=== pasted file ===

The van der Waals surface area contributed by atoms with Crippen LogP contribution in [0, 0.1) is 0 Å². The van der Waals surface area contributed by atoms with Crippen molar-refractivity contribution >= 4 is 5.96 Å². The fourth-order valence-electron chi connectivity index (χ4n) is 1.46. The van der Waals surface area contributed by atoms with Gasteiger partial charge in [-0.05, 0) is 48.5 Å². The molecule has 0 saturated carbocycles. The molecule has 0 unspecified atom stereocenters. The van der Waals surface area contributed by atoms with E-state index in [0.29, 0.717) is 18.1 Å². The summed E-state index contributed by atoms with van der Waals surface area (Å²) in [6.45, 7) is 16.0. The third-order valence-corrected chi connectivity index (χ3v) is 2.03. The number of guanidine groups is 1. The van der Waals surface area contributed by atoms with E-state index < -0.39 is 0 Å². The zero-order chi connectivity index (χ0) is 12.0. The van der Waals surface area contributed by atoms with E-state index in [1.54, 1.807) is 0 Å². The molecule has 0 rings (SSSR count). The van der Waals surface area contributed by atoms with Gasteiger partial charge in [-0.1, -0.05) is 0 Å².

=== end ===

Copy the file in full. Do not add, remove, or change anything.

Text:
The van der Waals surface area contributed by atoms with Crippen LogP contribution in [0, 0.1) is 0 Å². The van der Waals surface area contributed by atoms with Crippen molar-refractivity contribution >= 4 is 5.96 Å². The fourth-order valence-electron chi connectivity index (χ4n) is 1.46. The van der Waals surface area contributed by atoms with Gasteiger partial charge in [-0.05, 0) is 48.5 Å². The molecule has 0 saturated carbocycles. The molecule has 0 unspecified atom stereocenters. The van der Waals surface area contributed by atoms with E-state index in [0.29, 0.717) is 18.1 Å². The summed E-state index contributed by atoms with van der Waals surface area (Å²) in [6.45, 7) is 16.0. The third-order valence-corrected chi connectivity index (χ3v) is 2.03. The number of guanidine groups is 1. The van der Waals surface area contributed by atoms with E-state index < -0.39 is 0 Å². The zero-order chi connectivity index (χ0) is 12.0. The van der Waals surface area contributed by atoms with E-state index in [1.54, 1.807) is 0 Å². The molecule has 0 rings (SSSR count). The van der Waals surface area contributed by atoms with Gasteiger partial charge in [-0.1, -0.05) is 0 Å².